For one thing, confidence was shaken in arguments for the exis- tence of God and the rationality of the Christian faith. Additionally, fewer and fewer people regarded the Bible as a body of divinely revealed, true propositions about various topics that requires a devoted intellect to grasp and study systematically. Instead, the Bible increasingly was sought solely as a practical guide for ethical guidance and spiritual growth.

Second, German higher criticism of the Bible called its historical reliability into question. The Mosaic authorship of the Pentateuch was challenged and the search for the historical Jesus was launched. Believers grew suspicious of the importance of historical study in understanding the Bible and in defending its truthfulness. An increased emphasis was placed on the Holy Spirit in understanding the Bible as opposed to serious historical and grammatical study. Third, Darwinian evolution emerged and “made the world safe for atheists,” as one contemporary Darwinian atheist has put it. Evolution challenged the early chapters of Genesis for some and the very existence of God for others.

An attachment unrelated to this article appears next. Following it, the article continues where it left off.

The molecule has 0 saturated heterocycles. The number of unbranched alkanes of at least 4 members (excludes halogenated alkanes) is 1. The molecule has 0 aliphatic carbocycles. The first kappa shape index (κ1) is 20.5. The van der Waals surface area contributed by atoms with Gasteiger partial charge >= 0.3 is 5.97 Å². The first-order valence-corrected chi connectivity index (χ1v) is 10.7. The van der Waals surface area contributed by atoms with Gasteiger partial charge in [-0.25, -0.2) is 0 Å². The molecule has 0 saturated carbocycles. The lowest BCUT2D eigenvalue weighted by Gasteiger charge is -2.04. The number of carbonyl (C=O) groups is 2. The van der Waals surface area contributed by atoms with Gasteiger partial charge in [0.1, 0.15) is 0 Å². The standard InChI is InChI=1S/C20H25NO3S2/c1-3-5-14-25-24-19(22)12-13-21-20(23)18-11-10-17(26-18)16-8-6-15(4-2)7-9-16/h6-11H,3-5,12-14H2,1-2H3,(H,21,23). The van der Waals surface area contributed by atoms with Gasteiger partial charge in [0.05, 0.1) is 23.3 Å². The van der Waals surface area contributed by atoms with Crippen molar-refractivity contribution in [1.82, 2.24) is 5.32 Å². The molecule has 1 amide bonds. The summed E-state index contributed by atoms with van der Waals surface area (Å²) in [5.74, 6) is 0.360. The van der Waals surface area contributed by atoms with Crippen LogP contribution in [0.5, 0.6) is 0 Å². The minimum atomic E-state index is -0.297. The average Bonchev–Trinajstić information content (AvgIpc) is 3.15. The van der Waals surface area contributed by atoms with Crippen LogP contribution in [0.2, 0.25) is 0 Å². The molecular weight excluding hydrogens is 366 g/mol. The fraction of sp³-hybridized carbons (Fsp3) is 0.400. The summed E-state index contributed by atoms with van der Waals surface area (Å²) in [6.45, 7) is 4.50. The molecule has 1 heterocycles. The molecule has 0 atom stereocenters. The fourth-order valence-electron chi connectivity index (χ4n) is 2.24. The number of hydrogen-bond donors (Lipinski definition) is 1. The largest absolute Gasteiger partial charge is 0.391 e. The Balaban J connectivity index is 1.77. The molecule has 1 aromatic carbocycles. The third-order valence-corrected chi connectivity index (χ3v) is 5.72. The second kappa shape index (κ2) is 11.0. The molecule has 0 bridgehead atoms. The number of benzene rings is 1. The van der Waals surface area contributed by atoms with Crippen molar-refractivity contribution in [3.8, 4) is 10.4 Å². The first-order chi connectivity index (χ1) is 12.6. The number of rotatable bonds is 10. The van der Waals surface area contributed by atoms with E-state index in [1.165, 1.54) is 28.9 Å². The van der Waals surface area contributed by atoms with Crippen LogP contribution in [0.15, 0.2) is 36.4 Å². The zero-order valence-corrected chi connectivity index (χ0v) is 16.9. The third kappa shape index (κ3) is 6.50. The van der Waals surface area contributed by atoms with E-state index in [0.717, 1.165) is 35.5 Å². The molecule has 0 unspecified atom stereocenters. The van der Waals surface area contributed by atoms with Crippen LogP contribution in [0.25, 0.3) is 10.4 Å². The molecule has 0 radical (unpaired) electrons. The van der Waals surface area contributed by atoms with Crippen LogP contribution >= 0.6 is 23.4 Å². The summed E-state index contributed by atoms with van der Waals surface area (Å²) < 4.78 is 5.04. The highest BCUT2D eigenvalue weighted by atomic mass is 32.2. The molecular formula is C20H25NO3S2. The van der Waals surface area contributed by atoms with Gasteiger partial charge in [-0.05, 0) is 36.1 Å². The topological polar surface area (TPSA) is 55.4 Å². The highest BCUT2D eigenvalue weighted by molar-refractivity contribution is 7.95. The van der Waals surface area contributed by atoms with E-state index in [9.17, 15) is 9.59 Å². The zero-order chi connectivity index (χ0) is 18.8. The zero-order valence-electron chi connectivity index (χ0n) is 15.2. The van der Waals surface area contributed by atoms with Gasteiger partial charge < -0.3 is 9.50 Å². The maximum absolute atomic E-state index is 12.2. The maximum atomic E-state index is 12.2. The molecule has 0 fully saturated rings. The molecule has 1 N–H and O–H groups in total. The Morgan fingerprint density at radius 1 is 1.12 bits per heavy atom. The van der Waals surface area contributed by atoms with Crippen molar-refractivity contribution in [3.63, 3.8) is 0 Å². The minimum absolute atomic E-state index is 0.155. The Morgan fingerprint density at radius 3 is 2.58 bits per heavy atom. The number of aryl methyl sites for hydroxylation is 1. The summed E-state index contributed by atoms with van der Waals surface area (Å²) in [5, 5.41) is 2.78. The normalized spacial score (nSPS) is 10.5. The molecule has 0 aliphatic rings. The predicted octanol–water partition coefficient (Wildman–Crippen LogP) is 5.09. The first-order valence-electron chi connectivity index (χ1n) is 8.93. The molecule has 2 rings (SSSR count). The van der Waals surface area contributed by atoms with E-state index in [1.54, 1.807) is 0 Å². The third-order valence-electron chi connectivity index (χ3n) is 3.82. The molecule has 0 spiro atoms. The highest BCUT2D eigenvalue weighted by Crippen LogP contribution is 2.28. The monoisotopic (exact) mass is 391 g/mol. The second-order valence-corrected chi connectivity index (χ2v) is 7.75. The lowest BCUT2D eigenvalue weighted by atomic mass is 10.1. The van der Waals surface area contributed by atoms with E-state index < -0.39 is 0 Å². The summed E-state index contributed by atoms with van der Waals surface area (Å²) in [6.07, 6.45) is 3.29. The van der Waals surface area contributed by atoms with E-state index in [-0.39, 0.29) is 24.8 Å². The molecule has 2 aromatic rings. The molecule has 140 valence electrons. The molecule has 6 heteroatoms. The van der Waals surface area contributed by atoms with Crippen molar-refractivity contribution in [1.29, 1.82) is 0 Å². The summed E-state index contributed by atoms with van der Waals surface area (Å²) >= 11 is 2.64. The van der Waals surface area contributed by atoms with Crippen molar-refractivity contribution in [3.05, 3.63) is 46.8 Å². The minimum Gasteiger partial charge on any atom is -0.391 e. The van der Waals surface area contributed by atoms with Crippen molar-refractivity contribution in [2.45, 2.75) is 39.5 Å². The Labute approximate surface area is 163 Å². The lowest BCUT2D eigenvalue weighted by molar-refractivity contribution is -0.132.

Instead of responding to these attacks with a vigorous intellectual counterpunch, many believers grew suspicious of intellectual issues alto- gether. To be sure, Christians must rely on the Holy Spirit in their intel- lectual pursuits, but this does not mean they should expend no mental sweat of their own in defending the faith.